Rudd said that EGL ultimately decided to adopt CytoScan for copy number and SNP analysis, but that it still uses a 60,000-oligonucleotide OGT array for copy number only testing. "After doing the array comparison, it was clear that CytoScan had the best SNP density for AOH detection," she said.

In the paper, the authors noted that CytoScan detected some small regions of AOH that the custom Agilent array missed. Still, they said that the absence of these regions from the Agilent-based analysis "did not significantly alter the percentage autosomal AOH" and did not change the interpretation of the patient result. Therefore, they reported in the paper that both the Affy and Agilent arrays "reliably detect AOH due to identity by descent."

A Need for Comparison

Emory and Boston Children's Hospital's evaluation of the three platforms occurred in the past few years, a time when Agilent, as well as companies that sell Agilent-manufactured chips, such as OGT, began adding SNP content to their CGH arrays (BAN 4/17/2012).

During the same time period Affy introduced CytoScan, which contained more oligo content for detecting copy number changes and replaced the SNP 6.0 Array as its main offering for the cytogenetics community (BAN 5/10/2011).

One of the reasons that Agilent and its clients began adding SNP content, and Affy improved its CNV detection capabilities, was to provide labs with products that could detect both CNVs and homozygosity, as many labs had been using two tools to interrogate the same samples: Agilent-made CGH arrays for CNV detection, and Affy and Illumina SNP arrays to detect stretches of homozygosity.

Differences in array manufacturing capabilities allowed Affy to introduce an array that had more than twice the number of features of Agilent's highest density array product, and also meant that Agilent and its client firms had to be more selective in the SNP content they included on their arrays.

"Given the differences in SNP density across the three platforms, there was a real need to evaluate their performance in AOH detection," said Rudd. She said that other clinical labs told her that they too were "struggling" to decide on the "best array" for CNV and AOH detection.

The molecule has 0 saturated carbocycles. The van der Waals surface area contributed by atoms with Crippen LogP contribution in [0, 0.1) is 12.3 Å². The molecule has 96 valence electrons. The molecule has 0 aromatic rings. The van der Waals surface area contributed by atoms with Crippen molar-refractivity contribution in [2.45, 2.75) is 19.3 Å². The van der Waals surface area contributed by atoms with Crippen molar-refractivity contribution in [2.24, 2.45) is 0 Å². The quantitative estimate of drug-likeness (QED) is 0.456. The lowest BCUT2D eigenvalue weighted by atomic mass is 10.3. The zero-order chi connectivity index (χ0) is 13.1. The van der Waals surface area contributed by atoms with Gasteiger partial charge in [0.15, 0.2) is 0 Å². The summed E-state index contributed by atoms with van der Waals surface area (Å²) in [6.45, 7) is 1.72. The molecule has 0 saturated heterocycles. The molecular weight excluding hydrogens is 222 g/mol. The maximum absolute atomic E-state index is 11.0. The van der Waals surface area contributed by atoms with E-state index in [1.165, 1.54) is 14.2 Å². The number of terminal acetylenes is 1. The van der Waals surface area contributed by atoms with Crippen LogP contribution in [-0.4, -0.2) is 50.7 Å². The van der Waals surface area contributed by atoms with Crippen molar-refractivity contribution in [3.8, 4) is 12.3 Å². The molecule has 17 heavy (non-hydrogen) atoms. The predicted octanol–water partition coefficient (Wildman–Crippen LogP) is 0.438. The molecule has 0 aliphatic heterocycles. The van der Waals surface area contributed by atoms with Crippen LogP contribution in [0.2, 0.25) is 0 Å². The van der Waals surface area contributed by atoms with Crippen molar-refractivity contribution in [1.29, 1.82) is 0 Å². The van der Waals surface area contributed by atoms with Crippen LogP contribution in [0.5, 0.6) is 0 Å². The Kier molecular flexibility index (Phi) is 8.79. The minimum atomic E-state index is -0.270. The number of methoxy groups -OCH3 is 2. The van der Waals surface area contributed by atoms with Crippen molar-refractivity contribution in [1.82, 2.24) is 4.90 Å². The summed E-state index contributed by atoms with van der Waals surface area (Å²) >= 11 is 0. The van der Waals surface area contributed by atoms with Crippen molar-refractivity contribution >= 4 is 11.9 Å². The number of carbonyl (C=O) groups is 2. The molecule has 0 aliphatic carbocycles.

"Considering the cost of equipment and analysis software, choosing an array platform is a major investment for any clinical laboratory," Rudd said of the rationale for the study. "We wanted to share our experience with other groups so they could benefit from the lessons we learned the hard way," she said.

Rudd cautioned, though, that while arrays with higher SNP density may be "the best" for detecting AOH, that does not mean that all labs should adopt CytoScan or similar arrays.

"All three array platforms performed well in detection of CNVs, UPD, and chromosome mosaicism," said Rudd. "Chromosome microarrays were originally designed to pick up copy number changes, not long stretches of homozygosity," she said. "So if a laboratory is only looking for copy number analysis, the three platforms are comparable."

In the paper, the authors also argued that it is possible that analysis paramaters on lower-density arrays could be altered to improve AOH detection. By increasing the stringency of the loss-of-heterozygosity score in OGT's software, the authors claimed that they were able to reduce the number of false positives and lower the percentage of autosomal AOH to levels expected in a normal population. At the same time, raising the LOH cutoff inflated the number of missed, or false-negative, AOH regions.

Because of this, they wrote that there is a "significant trade-off" between reducing false positives in regions that are not AOH and increasing false negatives in true stretches of AOH" when choosing lower-density array software settings.